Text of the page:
The Opposite of Unencumbered Should Be Obvious

I can’t cook or garden or carry a tune, but by God, I can pack lightly.

See that woman with an overnight case?  She’s going on a two-week trip.  She has discipline.  She knows how to pack.  She hates to carry much weight.  She also always carries her tiny luggage on-board, since her luggage was once permanently lost in transit.  This tragic occurrence has, cruelly, never been forgotten by her husband, who has only to raise his eyebrows to indicate how sadly inadequate and amateurish any bag-checking traveler is.  Turn the bag over and trouble will follow you, even if your bag doesn’t.

So why is this same woman, who has the upper-body strength of, roughly, a canary to be seen pathetically lugging around a bloated suitcase?  Because she miscalculated, big time.  Cleaning out her closets in New York, packing clothes into boxes, she simply left too many clothes to schlep and now needs a sherpa.

Oh, well, enough with the third person.  I have no idea where I was going with it, anyway.  (Or do I mean, where she was going?)

Anyway, I’m in Charlottesville, Virginia, where my husband and I once lived 30 years ago and where our daughter was born in a hospital named after Thomas Jefferson’s wife.  Returning to a place where you once lived is, for me, highly emotional.  Unlike my sentiment-impaired husband, the luggage-toter (who’s in England, anyway), I feel clobbered at every turn by my memories.  Here’s where we almost stopped on the way to the hospital the day our daughter was born.  Here’s where we used to drink.  There’s where I used to work and almost lost my mind.  Tides of memories and emotions and pretty soon I’m halfway sniffling and feel as if I’m carrying around a dead weight in my heart.

There’s the life we lived — now so distant — and, in a certain fantasy mindset, the life we might have had had we stayed here.  I have lunch with a friend who tells me she and her husband go to the downtown mall every Friday night to listen to music, see everyone they know, watch their grandchildren play and grow taller.  Another friend, who calls herself locally infamous, is gearing up for a regional environmental battle; she knows and cares about the issues because she’s lived here for 30 years.

I see my younger self now and then, I could swear, wondering when she became me (surely not as abruptly as the switch from third- to first-person).  You don’t get to see the slow, glacierlike changes in people and landscapes when you don’t stick around; your visits, at intervals of five and 10 years, give you more abrupt changes.  Your own slow alterations have come in other places, too.

So I sit with friends and endlessly talk, continually amazed by how much personal information women retain about one another.  Years ago, in Charlottesville, I met one of my friend Kathleen’s close friends for the first time.  “I’ve never met you,” I told her, “but I know all about you.”

“And I know everything about you,” she said.

Here, now, we don’t know everything about one another.  But we know a lot, know where the bodies are buried, know who bit whom on the thigh to stop her from fainting when she’d had too much to drink, know who won the bubble-gum blowing contest at a local motel, recall unwrinkled skin and higher energy levels and life stories that were just beginning.  The rest — those decades in between — we try to catch up with by talking as quickly and as long as possible.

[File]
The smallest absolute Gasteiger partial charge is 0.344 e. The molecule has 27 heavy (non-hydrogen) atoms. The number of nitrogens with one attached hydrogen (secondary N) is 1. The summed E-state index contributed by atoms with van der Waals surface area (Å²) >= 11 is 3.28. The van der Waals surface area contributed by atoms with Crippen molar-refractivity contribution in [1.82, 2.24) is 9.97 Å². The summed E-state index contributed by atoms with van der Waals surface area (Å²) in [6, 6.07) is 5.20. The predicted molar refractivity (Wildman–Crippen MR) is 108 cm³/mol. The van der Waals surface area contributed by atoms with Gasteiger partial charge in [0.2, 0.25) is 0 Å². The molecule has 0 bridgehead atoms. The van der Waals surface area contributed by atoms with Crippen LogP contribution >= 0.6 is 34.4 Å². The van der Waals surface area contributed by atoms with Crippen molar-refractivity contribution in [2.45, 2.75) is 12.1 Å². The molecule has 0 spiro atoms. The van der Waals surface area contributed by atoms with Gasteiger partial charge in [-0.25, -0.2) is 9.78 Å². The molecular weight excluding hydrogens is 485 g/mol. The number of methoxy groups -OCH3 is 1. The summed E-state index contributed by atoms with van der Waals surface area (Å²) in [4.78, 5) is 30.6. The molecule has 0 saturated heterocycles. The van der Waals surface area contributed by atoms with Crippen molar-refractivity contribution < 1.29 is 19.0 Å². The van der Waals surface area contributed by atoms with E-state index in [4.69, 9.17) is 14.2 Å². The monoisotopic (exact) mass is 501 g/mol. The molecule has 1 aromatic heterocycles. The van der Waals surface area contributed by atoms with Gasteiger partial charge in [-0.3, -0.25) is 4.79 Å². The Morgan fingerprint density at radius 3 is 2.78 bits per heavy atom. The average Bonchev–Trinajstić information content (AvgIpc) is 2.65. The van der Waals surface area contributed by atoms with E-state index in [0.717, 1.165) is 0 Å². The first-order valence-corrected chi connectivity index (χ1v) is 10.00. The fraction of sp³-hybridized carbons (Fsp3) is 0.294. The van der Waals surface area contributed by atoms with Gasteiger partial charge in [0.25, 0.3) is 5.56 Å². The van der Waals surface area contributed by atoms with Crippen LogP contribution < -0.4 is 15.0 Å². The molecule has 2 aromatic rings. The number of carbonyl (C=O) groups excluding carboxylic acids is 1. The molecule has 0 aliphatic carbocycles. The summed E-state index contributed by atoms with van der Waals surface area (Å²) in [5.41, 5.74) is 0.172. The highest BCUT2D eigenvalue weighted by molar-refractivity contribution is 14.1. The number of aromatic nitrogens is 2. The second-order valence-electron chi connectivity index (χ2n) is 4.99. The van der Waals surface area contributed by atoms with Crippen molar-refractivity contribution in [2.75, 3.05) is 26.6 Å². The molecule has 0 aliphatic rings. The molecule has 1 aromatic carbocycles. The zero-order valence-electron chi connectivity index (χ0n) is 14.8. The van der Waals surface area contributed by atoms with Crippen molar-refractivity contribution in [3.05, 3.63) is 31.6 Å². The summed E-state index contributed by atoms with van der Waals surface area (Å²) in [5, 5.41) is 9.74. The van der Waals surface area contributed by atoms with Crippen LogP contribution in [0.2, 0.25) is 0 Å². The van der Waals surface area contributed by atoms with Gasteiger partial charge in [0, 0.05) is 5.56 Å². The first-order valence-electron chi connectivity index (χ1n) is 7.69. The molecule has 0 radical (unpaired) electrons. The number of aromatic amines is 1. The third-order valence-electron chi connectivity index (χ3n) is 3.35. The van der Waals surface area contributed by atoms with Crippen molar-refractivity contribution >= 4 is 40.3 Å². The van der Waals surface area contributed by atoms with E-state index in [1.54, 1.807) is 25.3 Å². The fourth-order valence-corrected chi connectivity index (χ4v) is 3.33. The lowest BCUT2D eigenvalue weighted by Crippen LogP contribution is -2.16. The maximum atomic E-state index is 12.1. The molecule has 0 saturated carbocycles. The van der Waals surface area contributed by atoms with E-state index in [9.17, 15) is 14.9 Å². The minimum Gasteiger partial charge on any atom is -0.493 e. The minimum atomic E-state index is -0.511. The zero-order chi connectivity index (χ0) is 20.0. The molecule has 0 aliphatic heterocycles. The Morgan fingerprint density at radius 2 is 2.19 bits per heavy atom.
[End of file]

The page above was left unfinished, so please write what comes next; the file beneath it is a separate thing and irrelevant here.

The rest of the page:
I get it now.  You can’t come back to a place where you once lived without much luggage.  Even if you try, it’ll be there waiting for you.

(Copyright 2010 by Ruth Pennebaker)

Read one of my favorite posts about how you should keep your laundry secrets to yourself

10 comments… add one
  • Funny, touching and true (says this traveler who never goes anywhere anore without a headful of memories and way too much gear to fit inside a carry-on bag).

  • I’m afraid one can reach the time when one travels too light.  If I went back to the place where I grew up everyone I knew would be gone — all the people, all the shops.  The institutions and schools are still there, entirely inhabited by strangers.

  • Winston Link

    Unencumber maybe could be likened to cucumber— green, thumping-fresh, just plucked from the garden.
    You find a station, plop yourself in its jar.  Years swirl by and the brine rises.  Friends surfing the ebb and flow of time-tides  reach in the jar for another sample.
    Are you set?  Sweet?  Sour?

  • ruthpennebaker Link

    Are you saying I’m pickled, Winston?

  • Winston Link

    Singularly pickled?  No.  You’re more of a relish tray, overflowing with a variety of moods, mirth, insights, peccadilloes and spice.  And doesn’t table conversation linger well into evening with expository tumblers of gin at hand and a  bountiful relish tray as centerpiece?

  • How I envy you the ability to travel light, in the luggage sense. In the baggage sense, however, you can eat my dust. I don’t miss places and my past there, but I do miss (a very few) people.
    “Who bit whom on the thigh…?” Do tell. Sounds like thereby hangs a tale.

  • Cindy A Link

    Last year on a visit to my hometown, I drove to the old neighborhood where we bought our first house 30 years ago, and I couldn’t find it!   Someone either bulldozed it, renovated it beyond recognition, or stole it.  Sad to say it’s hard to miss what you can’t find…

  • ruthpennebaker Link

    Tessa — All I will say is that I was the bitee.

  • This is lovely Ruth. I feel the same way when I visit where we used to live too – especially places tied to when my kids were babies.

  • You are so funny. I’m a super light packer too. But god knows you are right, we can’t revisit the past without A LOT OF LUGGAGE in tow…

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